The Let's Play Archive

Paradox Games - Kingdom Come

by Fintilgin

Part 31: XXX. Queen Ioulanda II 1881-1891 A.D.

1883 opened with the budget in great shape. The Kingdom was rolling in cash from industry and taxes. Queen Ioulanda II decided to put the Kingdom's profits to good and immediate use.

The Scottish Union had been blatantly breaking the terms signed after the last Antipodean War, and was aggressively expanding their colonies on the northern coast of the continent. Moreover, they had built trading posts up and down the eastern half of New Guinea and Borneo, both islands that Jerusalem had nominally claimed. Enough was enough.

On September 11th, 1883, the Kingdom of Jerusalem declared colonial war on Scots possessions in the Pacific. From the deserts of Antipodea to the jungles of New Guinea, a brilliant leader was needed to lead the fight in the diverse theaters of the Scottish Pacific empire. Fortunately, Jerusalem had such a leader, in the dashing General Rogier, and Queen Ioulanda II put him at the head of her Pacific armies.

It was well, perhaps, that the other members of Jerusalem's military kept General Rogiers strange and perverse proclivities quiet from their Queen. A victory in Antipodea was much more important then what a man might do with… ahem… yes, best kept quiet.

By late November Antipodea and New Guinea had been claimed and folded into the Kingdom. The task force was rested up for a strike on Borneo.

Generaly Rogier seized Borneo in December, without resistance, and promptly set sail for Bonin. Here, however, the Scots had prepared better for the war. When the Kingdom's gunships arrived off the coast in late January, they found 10,000 men heavily dug in. Not feeling confident in his forces abilities to take the island, General Rogier sailed on to Okinawa, but found even more troops dug in there.

General Rogier ordered the task force to move north, invading the undefended southern tip of Scottish Sakhalin, landing in early February of 1884.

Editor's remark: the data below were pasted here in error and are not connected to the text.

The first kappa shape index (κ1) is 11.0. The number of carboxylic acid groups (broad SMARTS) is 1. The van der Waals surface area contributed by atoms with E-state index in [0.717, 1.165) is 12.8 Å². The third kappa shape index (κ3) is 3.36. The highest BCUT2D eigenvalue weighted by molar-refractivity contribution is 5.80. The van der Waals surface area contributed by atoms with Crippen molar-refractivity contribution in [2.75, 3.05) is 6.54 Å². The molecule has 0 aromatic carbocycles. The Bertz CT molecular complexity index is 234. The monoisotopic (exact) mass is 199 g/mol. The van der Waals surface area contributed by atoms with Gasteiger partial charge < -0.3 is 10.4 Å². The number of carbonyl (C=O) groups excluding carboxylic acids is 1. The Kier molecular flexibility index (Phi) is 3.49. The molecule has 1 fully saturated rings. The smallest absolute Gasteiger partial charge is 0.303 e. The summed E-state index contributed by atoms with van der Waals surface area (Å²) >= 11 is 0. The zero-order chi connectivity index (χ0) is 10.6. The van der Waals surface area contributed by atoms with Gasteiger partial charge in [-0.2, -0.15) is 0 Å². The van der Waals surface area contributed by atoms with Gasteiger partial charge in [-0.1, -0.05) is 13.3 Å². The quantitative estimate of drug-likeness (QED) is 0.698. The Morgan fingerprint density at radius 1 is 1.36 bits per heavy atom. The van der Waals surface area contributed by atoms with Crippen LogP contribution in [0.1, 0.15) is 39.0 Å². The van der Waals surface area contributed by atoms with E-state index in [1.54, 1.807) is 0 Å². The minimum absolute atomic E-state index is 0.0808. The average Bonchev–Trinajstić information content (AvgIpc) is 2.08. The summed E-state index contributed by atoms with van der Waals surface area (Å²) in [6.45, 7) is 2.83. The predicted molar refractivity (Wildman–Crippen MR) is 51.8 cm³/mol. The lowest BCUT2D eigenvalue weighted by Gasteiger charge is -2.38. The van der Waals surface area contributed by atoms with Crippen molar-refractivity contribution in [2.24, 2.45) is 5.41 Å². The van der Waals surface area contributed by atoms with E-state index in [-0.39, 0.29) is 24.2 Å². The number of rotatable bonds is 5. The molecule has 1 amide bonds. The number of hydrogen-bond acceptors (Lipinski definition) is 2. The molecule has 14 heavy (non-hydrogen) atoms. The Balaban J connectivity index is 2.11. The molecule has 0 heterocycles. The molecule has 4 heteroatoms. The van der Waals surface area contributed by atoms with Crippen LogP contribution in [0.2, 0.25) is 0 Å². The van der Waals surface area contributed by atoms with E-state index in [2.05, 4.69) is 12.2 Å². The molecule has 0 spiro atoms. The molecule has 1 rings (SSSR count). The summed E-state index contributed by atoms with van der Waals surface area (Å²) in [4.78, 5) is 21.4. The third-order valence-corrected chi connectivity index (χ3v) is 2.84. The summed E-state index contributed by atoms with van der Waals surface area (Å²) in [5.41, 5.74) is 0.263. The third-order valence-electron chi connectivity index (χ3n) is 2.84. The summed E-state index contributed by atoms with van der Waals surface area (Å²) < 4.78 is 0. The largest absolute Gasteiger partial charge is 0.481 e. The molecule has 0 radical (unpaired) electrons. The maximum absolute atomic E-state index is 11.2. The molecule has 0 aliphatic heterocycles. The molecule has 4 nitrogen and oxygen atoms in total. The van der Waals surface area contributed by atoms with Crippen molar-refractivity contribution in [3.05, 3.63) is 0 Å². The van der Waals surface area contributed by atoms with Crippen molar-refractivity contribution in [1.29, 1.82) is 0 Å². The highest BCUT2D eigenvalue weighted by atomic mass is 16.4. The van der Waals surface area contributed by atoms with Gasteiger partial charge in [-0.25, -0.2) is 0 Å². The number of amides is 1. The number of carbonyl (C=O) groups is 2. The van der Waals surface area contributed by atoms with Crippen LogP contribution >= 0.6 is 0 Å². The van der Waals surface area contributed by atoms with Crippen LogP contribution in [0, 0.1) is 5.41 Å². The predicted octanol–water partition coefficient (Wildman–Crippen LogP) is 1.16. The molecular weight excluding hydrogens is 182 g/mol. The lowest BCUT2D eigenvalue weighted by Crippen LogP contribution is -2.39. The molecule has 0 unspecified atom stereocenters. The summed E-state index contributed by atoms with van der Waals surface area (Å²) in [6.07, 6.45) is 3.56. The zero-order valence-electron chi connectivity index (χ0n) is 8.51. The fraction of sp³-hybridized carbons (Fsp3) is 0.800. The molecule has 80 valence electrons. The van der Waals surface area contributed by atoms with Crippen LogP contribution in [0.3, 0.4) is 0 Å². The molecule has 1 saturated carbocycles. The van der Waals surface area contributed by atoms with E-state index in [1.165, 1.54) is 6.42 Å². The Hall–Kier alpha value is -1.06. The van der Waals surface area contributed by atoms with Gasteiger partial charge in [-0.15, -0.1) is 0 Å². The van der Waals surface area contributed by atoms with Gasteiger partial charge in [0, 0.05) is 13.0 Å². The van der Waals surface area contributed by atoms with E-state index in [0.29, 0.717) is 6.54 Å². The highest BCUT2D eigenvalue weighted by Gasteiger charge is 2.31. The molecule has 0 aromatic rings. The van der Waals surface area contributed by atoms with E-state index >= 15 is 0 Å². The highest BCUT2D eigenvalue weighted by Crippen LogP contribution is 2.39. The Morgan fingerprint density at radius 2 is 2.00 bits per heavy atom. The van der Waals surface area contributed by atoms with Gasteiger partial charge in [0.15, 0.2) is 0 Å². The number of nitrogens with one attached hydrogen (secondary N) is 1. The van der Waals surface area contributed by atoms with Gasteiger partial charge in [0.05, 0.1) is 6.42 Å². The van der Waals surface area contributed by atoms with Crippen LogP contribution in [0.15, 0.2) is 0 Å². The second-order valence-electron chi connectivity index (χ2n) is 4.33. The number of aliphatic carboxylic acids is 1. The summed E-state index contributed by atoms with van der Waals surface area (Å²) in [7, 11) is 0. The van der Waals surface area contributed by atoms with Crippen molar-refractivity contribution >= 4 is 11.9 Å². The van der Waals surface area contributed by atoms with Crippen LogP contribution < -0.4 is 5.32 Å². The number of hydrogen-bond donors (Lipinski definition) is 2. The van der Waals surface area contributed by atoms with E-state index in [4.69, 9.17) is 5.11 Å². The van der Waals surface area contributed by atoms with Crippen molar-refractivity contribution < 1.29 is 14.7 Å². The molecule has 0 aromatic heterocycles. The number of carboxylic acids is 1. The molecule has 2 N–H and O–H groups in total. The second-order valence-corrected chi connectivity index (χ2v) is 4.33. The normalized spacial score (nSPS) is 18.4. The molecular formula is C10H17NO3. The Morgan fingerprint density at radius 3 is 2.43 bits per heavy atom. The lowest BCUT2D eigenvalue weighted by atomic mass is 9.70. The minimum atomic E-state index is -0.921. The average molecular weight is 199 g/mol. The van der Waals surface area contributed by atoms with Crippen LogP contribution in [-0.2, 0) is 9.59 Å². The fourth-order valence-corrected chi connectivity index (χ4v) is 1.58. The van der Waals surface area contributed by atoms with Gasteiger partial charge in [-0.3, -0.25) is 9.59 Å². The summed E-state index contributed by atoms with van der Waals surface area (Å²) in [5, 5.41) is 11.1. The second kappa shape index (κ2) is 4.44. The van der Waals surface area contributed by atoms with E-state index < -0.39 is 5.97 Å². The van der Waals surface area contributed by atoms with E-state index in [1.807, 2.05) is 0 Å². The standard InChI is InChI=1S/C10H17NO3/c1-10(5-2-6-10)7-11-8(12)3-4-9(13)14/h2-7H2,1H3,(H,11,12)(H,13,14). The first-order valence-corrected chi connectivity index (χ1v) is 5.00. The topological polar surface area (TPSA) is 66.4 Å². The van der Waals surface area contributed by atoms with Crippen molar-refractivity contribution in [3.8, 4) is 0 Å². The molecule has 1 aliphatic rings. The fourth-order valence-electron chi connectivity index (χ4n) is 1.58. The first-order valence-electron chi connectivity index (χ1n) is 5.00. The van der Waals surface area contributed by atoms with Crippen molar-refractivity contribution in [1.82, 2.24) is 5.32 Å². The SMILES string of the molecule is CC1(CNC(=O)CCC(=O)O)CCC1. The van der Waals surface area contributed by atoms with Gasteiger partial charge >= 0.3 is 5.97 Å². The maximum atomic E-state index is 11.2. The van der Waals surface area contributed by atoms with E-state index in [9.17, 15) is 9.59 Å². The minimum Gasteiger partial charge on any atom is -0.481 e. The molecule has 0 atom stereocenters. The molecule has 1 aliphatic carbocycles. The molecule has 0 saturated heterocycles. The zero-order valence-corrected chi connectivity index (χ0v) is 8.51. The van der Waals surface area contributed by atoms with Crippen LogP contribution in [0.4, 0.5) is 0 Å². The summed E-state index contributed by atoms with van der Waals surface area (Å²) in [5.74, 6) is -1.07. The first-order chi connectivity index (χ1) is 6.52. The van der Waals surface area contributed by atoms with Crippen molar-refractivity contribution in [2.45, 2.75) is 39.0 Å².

After taking the southern half of the island, he moved north and became locked in a fierce battle with the Scottish defenders.

It looked as though General Rogier's troops would win, as they gradually pushed the Scots back, but then disaster struck. The Scots landed troops in southern Sakhalin, imperiling the Kingdoms' forces from behind. Reluctantly, General Rogier disengaged, loading his troops back onto his ships before he could be flanked. Theatre command back in Antipodea sent orders for him to return for refitting.

But instead of turning south, General Rogier ordered the fleet to head north. His scouts and spies had told him something incredible. Aside from a tiny, symbolic garrison, Scottish Siberia was nearly undefended. He landed his troops immediately.

It was a campaign quite unlike any the world had seen before. General Rogier's troops quickly spread out, overwhelming the tiny Scots garrisons and sweeping across Siberia. As the weather grew colder they improvised cold weather gear and repulsed the few desperate attempts at Scottish counter landings. By January of 1885 nearly all of Siberia had fallen and the victorious soldiers were now known as Rogier's Wolves.

Meanwhile, another small task force steamed west from Alexandria to seize a Scottish fort in West Africa, just south of Leonese Morocco. Perhaps more importantly, factories in Baghdad began turning out an entirely new kind of weapon…

The success in Siberia couldn't last forever. By mid-summer of 1885 the Scots landed a large force, nearly double that of General Rogier. But they were still reluctant to go on the offensive against his Wolves, and Rogier didn't have enough men to launch his own attack. So the stalemate in the tundra dragged on into the fall.

Finally, in October, the Scots agreed to a peace treaty, ceding Antipodea, New Guinea, and Borneo in exchange for General Rogier evacuating Siberia. It was a great victory for Jerusalem, and Rogier and his Wolves were feted in the capital. His campaign staff made certain that any unsavory rumors about his private life and the new 'friends' he had made in Siberia remained quiet.